Penticton's waterfront grew quieter. The railway station declined in importance throughout the years, and the last train ran on the KVR in 1964. Highways became the main method of transportation, and cars zipped through the Okanagan far faster—though perhaps with far less elegance—than the steamships.
Yet in the South Okanagan, this important history was not allowed to slowly rot away. While the SS Sicamous did spend over a decade bobbing, abandoned, in the waters near Okanagan Landing, it was eventually brought home to Penticton in 1949 when the CPR sold it to the City of Penticton for the grand total of $1. The Penticton Gyro Club took over the ship, and for decades the Sicamous was used as a community gathering place and space for restaurants and businesses on the shores of the Okanagan Lake.
The SS Sicamous beached at Penticton.
In 1988, the SS Sicamous Restoration Society was formed to save the steamship from decay and graffiti. The restaurants and businesses were evicted, the upper deck was restored, and, after thousands of hours of restoration work, the vessel was reopened as a community centre and heritage space. Today, it remains a landmark on the shores of Okanagan Lake, telling the stories of the early days of transportation in the South Okanagan.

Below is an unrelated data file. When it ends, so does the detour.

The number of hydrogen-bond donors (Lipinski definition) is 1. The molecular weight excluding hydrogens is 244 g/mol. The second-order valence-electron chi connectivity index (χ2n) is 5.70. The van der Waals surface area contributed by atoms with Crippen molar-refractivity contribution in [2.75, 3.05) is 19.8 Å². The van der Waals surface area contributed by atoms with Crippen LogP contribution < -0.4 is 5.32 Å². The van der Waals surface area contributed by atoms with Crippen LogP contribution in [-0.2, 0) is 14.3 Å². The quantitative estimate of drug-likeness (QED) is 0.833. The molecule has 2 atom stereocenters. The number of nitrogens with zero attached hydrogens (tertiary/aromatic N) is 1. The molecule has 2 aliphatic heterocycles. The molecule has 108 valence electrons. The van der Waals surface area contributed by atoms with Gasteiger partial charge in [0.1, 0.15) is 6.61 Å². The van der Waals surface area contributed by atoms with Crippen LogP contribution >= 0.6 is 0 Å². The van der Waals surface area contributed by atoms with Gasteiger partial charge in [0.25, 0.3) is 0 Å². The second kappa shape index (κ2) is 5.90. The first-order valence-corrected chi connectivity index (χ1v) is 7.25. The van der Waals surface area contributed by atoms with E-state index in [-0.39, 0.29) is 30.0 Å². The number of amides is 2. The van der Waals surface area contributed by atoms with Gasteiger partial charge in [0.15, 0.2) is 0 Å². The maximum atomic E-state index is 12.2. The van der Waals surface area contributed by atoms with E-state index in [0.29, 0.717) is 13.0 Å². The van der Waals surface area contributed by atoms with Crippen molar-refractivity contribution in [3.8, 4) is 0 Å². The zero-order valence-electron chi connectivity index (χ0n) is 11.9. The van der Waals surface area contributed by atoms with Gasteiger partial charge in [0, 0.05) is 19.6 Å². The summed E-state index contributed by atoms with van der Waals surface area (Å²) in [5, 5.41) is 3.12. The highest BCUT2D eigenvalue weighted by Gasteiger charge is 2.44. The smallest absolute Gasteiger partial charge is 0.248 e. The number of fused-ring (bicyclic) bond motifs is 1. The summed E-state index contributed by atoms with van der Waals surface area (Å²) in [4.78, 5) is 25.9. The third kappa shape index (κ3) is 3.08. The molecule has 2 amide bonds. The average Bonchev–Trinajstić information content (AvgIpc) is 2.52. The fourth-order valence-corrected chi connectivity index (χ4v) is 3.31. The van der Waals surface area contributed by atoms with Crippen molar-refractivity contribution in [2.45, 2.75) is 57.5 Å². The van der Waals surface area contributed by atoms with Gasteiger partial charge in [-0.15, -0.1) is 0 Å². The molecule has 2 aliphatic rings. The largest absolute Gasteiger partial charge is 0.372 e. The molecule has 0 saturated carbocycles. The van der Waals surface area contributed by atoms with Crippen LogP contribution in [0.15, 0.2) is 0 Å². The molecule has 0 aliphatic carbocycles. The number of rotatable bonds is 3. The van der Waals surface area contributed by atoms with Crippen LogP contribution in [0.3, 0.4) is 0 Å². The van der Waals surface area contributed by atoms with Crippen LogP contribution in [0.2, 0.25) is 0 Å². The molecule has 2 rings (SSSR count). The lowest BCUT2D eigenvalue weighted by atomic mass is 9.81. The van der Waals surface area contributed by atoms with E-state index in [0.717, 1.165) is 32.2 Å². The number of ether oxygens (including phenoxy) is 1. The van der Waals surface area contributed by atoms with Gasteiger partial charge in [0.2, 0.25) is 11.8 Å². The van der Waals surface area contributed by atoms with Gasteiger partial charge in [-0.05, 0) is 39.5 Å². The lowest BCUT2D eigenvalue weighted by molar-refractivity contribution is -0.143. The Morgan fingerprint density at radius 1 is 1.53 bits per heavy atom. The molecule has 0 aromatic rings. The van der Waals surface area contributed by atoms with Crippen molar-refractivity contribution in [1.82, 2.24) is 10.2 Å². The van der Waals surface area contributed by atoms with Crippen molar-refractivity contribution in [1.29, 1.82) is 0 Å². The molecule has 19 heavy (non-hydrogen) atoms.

In a similar storyline, the Kettle Valley Railway was transformed from a railway line into a world-class biking and hiking path, drawing tourists and outdoor enthusiasts to the Okanagan from around the world. These important historical landmarks remain crucial and celebrated parts of Penticton and the wider community of the South Okanagan.
1. Turner, Robert D. The Sicamous & The Naramata: Steamboat Days in the Okanagan. Sono Nis Press, Victoria, 1995, pp 10.
2. Sanford, Barrie. McCulloch's Wonder: The Story of the Kettle Valley Railway. White Cap Books, North Vancouver, 2002, pp 128.
3. "A History of the SS Sicamous Stern Wheeler." S.S. Sicamous. Accessed on April 12, 2021. URL: http://sssicamous.ca/history-of-the-sicamous/.
4. Turner, Robert D. 39.
5. "Penticton and the KVR." S.S. Sicamous. Accessed on May 21, 2021. URL: https://sssicamous.ca/kvr/.